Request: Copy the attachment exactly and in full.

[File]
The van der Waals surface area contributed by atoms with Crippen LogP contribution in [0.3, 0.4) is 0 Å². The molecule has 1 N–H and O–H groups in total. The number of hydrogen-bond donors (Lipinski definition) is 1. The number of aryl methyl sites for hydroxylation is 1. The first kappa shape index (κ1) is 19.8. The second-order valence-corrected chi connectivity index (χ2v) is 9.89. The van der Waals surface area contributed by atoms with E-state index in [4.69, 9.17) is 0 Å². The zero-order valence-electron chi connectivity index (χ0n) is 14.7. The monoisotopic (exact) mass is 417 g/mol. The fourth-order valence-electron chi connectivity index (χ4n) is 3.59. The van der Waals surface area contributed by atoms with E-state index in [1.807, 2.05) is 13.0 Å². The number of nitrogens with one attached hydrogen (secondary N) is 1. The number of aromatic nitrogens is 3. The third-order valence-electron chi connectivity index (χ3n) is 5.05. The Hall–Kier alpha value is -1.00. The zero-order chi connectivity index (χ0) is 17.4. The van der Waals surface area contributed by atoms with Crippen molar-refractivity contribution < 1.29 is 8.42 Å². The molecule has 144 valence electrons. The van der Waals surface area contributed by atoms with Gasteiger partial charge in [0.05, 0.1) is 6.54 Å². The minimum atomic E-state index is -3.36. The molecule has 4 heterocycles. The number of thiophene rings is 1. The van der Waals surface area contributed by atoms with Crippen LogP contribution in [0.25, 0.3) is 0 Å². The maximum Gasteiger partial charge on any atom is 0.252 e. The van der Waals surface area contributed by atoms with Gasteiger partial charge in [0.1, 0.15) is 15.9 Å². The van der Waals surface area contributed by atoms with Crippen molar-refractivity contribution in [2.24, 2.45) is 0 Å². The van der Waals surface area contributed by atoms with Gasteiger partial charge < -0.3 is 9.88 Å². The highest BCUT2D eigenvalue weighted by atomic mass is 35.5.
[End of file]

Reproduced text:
The van der Waals surface area contributed by atoms with Crippen LogP contribution in [0.3, 0.4) is 0 Å². The molecule has 1 N–H and O–H groups in total. The number of hydrogen-bond donors (Lipinski definition) is 1. The number of aryl methyl sites for hydroxylation is 1. The first kappa shape index (κ1) is 19.8. The second-order valence-corrected chi connectivity index (χ2v) is 9.89. The van der Waals surface area contributed by atoms with E-state index in [4.69, 9.17) is 0 Å². The zero-order valence-electron chi connectivity index (χ0n) is 14.7. The monoisotopic (exact) mass is 417 g/mol. The fourth-order valence-electron chi connectivity index (χ4n) is 3.59. The van der Waals surface area contributed by atoms with E-state index in [1.807, 2.05) is 13.0 Å². The number of nitrogens with one attached hydrogen (secondary N) is 1. The number of aromatic nitrogens is 3. The third-order valence-electron chi connectivity index (χ3n) is 5.05. The Hall–Kier alpha value is -1.00. The zero-order chi connectivity index (χ0) is 17.4. The van der Waals surface area contributed by atoms with Crippen molar-refractivity contribution < 1.29 is 8.42 Å². The molecule has 144 valence electrons. The van der Waals surface area contributed by atoms with Gasteiger partial charge in [0.05, 0.1) is 6.54 Å². The minimum atomic E-state index is -3.36. The molecule has 4 heterocycles. The number of thiophene rings is 1. The van der Waals surface area contributed by atoms with Crippen LogP contribution in [0.25, 0.3) is 0 Å². The maximum Gasteiger partial charge on any atom is 0.252 e. The van der Waals surface area contributed by atoms with Gasteiger partial charge in [0.1, 0.15) is 15.9 Å². The van der Waals surface area contributed by atoms with Crippen molar-refractivity contribution in [2.24, 2.45) is 0 Å². The van der Waals surface area contributed by atoms with Gasteiger partial charge < -0.3 is 9.88 Å². The highest BCUT2D eigenvalue weighted by atomic mass is 35.5.